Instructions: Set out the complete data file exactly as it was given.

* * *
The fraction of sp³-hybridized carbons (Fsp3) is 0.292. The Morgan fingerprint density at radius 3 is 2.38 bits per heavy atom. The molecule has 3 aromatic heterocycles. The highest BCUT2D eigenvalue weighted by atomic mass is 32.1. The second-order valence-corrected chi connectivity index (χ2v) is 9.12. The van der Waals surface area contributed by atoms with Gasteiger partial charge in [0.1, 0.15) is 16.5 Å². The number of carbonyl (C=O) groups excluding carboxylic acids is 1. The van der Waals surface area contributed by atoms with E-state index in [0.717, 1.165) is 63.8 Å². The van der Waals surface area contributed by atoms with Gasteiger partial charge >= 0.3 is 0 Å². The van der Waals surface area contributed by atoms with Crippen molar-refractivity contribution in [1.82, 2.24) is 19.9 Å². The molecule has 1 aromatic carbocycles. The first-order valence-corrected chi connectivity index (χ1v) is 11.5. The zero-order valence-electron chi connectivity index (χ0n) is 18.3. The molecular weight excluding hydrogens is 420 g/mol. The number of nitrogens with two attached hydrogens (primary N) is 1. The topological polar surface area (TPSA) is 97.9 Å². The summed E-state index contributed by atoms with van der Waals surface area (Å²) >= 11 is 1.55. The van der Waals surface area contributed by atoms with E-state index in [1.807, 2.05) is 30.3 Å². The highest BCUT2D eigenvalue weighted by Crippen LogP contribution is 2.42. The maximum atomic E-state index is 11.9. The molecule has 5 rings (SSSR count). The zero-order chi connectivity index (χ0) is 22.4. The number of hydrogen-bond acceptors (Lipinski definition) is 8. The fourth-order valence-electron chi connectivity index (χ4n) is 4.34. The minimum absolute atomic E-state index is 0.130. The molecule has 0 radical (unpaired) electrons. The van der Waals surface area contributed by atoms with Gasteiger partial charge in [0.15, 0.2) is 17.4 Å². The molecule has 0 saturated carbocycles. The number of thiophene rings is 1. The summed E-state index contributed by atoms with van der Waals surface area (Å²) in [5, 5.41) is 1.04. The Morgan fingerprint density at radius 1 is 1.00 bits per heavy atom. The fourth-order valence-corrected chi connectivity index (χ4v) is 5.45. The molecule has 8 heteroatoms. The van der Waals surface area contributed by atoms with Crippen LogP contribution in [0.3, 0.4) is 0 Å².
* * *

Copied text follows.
The fraction of sp³-hybridized carbons (Fsp3) is 0.292. The Morgan fingerprint density at radius 3 is 2.38 bits per heavy atom. The molecule has 3 aromatic heterocycles. The highest BCUT2D eigenvalue weighted by atomic mass is 32.1. The second-order valence-corrected chi connectivity index (χ2v) is 9.12. The van der Waals surface area contributed by atoms with Gasteiger partial charge in [0.1, 0.15) is 16.5 Å². The number of carbonyl (C=O) groups excluding carboxylic acids is 1. The van der Waals surface area contributed by atoms with E-state index in [0.717, 1.165) is 63.8 Å². The van der Waals surface area contributed by atoms with Gasteiger partial charge >= 0.3 is 0 Å². The van der Waals surface area contributed by atoms with Crippen molar-refractivity contribution in [1.82, 2.24) is 19.9 Å². The molecule has 1 aromatic carbocycles. The first-order valence-corrected chi connectivity index (χ1v) is 11.5. The zero-order valence-electron chi connectivity index (χ0n) is 18.3. The molecular weight excluding hydrogens is 420 g/mol. The number of nitrogens with two attached hydrogens (primary N) is 1. The topological polar surface area (TPSA) is 97.9 Å². The summed E-state index contributed by atoms with van der Waals surface area (Å²) >= 11 is 1.55. The van der Waals surface area contributed by atoms with E-state index in [1.807, 2.05) is 30.3 Å². The highest BCUT2D eigenvalue weighted by Crippen LogP contribution is 2.42. The maximum atomic E-state index is 11.9. The molecule has 5 rings (SSSR count). The zero-order chi connectivity index (χ0) is 22.4. The number of hydrogen-bond acceptors (Lipinski definition) is 8. The fourth-order valence-electron chi connectivity index (χ4n) is 4.34. The minimum absolute atomic E-state index is 0.130. The molecule has 0 radical (unpaired) electrons. The van der Waals surface area contributed by atoms with Gasteiger partial charge in [0.15, 0.2) is 17.4 Å². The molecule has 0 saturated carbocycles. The number of thiophene rings is 1. The summed E-state index contributed by atoms with van der Waals surface area (Å²) in [5, 5.41) is 1.04. The Morgan fingerprint density at radius 1 is 1.00 bits per heavy atom. The fourth-order valence-corrected chi connectivity index (χ4v) is 5.45. The molecule has 8 heteroatoms. The van der Waals surface area contributed by atoms with Crippen LogP contribution in [0.3, 0.4) is 0 Å².